“Before I knew it,” her mother had gone on. “I was walking away from the house arm in arm with him, forgetting everything and everyone, but just as we reached the highway, I stopped and said to him, ‘I can’t do this. I’m married now. I have a baby.'” Her mother told Ivory she’d woken up then, and later she’d guessed it was her way of saying goodbye.
“Who was the man in your dream?” Ivory asked.
“He was a boy I was going to marry. A long time ago.”
“Why didn’t you marry him?”
Her mother was quiet for awhile. “Because he never came home from the war.”
Lately, Ivory had been feeling like her father, who was often curt and distant, wasn’t her real father, and her mother’s story seemed to solve a riddle for her. “Was he my real father?” she asked.
“Of course not,” her mother said, upset with her. “Why would you ask such a thing? Your father is your father.”

Outside now, the moon was only a sliver against the dark sky. The stars were like pinholes of light against the darkness. They reminded Ivory of the backdrop they’d made for the Christmas program at church. She thought about the boy, knowing that he would be skirting the edges of their little town, that he would soon find himself in the swales and valleys on the other side, that he would soon be in the country where her Grandpa and Grandma Blevins lived, that he would run until he reached the county line and from there, Ivory couldn’t guess where he might go. He would run from field to field, she thought. He would finally collapse in one of them in the soft earth between rows of corn, knowing he would be safe from discovery there, and he would sleep.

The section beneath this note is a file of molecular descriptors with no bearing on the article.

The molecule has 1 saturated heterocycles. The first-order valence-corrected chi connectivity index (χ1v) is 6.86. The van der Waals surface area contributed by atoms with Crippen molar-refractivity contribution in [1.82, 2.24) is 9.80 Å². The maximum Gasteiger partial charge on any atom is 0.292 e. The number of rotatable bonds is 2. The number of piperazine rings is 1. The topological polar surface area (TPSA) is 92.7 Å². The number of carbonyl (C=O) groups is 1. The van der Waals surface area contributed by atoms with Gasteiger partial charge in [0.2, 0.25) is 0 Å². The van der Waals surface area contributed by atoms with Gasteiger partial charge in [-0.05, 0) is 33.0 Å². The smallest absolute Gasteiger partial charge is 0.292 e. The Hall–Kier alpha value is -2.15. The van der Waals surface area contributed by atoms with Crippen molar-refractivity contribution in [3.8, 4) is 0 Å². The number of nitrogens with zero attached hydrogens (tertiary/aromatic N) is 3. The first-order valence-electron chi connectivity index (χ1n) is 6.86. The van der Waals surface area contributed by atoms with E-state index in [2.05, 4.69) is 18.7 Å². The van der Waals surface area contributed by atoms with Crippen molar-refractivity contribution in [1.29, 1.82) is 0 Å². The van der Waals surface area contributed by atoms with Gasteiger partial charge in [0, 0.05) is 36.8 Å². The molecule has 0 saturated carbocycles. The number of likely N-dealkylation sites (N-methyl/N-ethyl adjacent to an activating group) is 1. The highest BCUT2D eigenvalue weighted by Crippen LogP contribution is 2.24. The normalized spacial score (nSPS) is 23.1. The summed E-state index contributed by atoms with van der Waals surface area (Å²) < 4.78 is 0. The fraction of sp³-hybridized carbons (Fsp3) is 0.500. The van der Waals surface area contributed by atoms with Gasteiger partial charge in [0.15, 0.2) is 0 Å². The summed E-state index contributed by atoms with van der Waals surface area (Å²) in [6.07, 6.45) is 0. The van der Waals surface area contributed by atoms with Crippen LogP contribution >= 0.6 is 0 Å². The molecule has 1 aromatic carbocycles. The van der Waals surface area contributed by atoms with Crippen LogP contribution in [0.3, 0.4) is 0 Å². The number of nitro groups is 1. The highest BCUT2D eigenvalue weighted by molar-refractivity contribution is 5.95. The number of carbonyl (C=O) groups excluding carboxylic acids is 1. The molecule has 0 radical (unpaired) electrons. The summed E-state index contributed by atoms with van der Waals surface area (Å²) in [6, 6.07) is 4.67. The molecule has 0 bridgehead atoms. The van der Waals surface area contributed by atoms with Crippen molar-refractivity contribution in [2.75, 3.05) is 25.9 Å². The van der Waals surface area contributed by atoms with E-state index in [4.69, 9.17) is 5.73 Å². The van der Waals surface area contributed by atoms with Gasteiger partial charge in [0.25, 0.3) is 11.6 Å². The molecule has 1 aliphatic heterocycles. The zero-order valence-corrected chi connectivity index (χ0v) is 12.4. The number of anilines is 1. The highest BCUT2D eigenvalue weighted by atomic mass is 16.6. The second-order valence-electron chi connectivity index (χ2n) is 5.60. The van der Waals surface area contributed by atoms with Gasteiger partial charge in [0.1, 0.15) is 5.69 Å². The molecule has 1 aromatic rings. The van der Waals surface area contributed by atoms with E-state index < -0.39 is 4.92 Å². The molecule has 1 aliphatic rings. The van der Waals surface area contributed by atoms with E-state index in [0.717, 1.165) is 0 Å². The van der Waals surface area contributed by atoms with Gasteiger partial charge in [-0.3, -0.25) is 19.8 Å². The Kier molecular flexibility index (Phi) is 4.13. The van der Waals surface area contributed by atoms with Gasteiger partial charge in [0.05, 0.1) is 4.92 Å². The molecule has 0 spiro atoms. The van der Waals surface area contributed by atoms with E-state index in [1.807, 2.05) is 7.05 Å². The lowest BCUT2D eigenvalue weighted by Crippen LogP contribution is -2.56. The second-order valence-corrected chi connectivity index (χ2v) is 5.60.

He could go a long way without being seen this time of year. As she thought about his path, she urged him on through those fields and pastures, through woods and riverways. She urged him on through the whole western country and on to the coast of California. She didn’t stop there but saw him onto a ship, where he could stowaway, where he would be discovered but much too late to be returned.